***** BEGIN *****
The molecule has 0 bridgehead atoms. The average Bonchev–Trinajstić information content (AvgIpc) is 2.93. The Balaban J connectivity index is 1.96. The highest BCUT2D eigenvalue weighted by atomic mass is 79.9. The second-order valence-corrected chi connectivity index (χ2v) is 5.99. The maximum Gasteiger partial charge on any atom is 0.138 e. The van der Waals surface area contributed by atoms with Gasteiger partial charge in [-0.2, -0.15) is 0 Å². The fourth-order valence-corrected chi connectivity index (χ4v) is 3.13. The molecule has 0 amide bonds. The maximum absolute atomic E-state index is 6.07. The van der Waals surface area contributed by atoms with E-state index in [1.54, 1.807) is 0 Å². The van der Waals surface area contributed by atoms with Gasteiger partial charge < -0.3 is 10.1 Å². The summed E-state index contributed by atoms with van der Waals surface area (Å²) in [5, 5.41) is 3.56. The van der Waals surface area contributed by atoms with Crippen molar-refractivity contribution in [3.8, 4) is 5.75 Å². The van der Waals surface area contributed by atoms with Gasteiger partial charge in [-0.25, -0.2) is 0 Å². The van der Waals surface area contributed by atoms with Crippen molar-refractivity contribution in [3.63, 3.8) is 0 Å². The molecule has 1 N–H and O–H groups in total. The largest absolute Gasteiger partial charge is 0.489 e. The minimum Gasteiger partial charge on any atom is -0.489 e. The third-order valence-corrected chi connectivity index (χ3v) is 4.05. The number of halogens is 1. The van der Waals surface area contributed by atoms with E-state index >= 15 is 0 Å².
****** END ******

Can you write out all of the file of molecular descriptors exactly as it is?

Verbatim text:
The molecule has 0 bridgehead atoms. The average Bonchev–Trinajstić information content (AvgIpc) is 2.93. The Balaban J connectivity index is 1.96. The highest BCUT2D eigenvalue weighted by atomic mass is 79.9. The second-order valence-corrected chi connectivity index (χ2v) is 5.99. The maximum Gasteiger partial charge on any atom is 0.138 e. The van der Waals surface area contributed by atoms with Gasteiger partial charge in [-0.2, -0.15) is 0 Å². The fourth-order valence-corrected chi connectivity index (χ4v) is 3.13. The molecule has 0 amide bonds. The maximum absolute atomic E-state index is 6.07. The van der Waals surface area contributed by atoms with E-state index in [1.54, 1.807) is 0 Å². The van der Waals surface area contributed by atoms with Gasteiger partial charge < -0.3 is 10.1 Å². The summed E-state index contributed by atoms with van der Waals surface area (Å²) in [5, 5.41) is 3.56. The van der Waals surface area contributed by atoms with Crippen molar-refractivity contribution in [3.8, 4) is 5.75 Å². The van der Waals surface area contributed by atoms with Gasteiger partial charge in [-0.25, -0.2) is 0 Å². The van der Waals surface area contributed by atoms with Crippen molar-refractivity contribution in [3.63, 3.8) is 0 Å². The molecule has 1 N–H and O–H groups in total. The largest absolute Gasteiger partial charge is 0.489 e. The minimum Gasteiger partial charge on any atom is -0.489 e. The third-order valence-corrected chi connectivity index (χ3v) is 4.05. The number of halogens is 1. The van der Waals surface area contributed by atoms with E-state index >= 15 is 0 Å².